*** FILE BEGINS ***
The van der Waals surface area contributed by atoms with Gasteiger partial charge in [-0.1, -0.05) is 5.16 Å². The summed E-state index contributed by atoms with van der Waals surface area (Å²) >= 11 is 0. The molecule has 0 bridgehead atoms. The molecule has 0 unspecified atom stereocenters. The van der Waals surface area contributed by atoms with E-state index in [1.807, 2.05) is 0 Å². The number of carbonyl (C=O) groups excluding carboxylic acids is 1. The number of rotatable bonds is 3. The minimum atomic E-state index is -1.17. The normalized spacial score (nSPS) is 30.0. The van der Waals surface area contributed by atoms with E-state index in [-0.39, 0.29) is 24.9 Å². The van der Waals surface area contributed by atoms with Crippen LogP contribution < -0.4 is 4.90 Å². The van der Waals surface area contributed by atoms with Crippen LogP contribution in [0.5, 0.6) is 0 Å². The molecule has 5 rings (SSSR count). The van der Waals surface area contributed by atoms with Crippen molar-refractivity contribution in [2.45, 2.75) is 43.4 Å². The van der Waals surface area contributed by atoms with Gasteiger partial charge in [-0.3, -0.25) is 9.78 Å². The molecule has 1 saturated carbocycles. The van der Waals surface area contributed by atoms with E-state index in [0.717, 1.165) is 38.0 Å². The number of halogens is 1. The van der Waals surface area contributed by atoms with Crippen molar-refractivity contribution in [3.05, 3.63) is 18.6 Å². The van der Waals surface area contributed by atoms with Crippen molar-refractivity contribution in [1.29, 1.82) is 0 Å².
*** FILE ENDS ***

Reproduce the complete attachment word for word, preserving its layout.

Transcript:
The van der Waals surface area contributed by atoms with Gasteiger partial charge in [-0.1, -0.05) is 5.16 Å². The summed E-state index contributed by atoms with van der Waals surface area (Å²) >= 11 is 0. The molecule has 0 bridgehead atoms. The molecule has 0 unspecified atom stereocenters. The van der Waals surface area contributed by atoms with E-state index in [1.807, 2.05) is 0 Å². The number of carbonyl (C=O) groups excluding carboxylic acids is 1. The number of rotatable bonds is 3. The minimum atomic E-state index is -1.17. The normalized spacial score (nSPS) is 30.0. The van der Waals surface area contributed by atoms with E-state index in [-0.39, 0.29) is 24.9 Å². The van der Waals surface area contributed by atoms with Crippen LogP contribution < -0.4 is 4.90 Å². The van der Waals surface area contributed by atoms with Crippen LogP contribution in [0.5, 0.6) is 0 Å². The molecule has 5 rings (SSSR count). The van der Waals surface area contributed by atoms with Crippen molar-refractivity contribution in [2.45, 2.75) is 43.4 Å². The van der Waals surface area contributed by atoms with Gasteiger partial charge in [-0.3, -0.25) is 9.78 Å². The molecule has 1 saturated carbocycles. The van der Waals surface area contributed by atoms with E-state index in [0.717, 1.165) is 38.0 Å². The number of halogens is 1. The van der Waals surface area contributed by atoms with Crippen molar-refractivity contribution in [3.05, 3.63) is 18.6 Å². The van der Waals surface area contributed by atoms with Crippen molar-refractivity contribution in [1.29, 1.82) is 0 Å².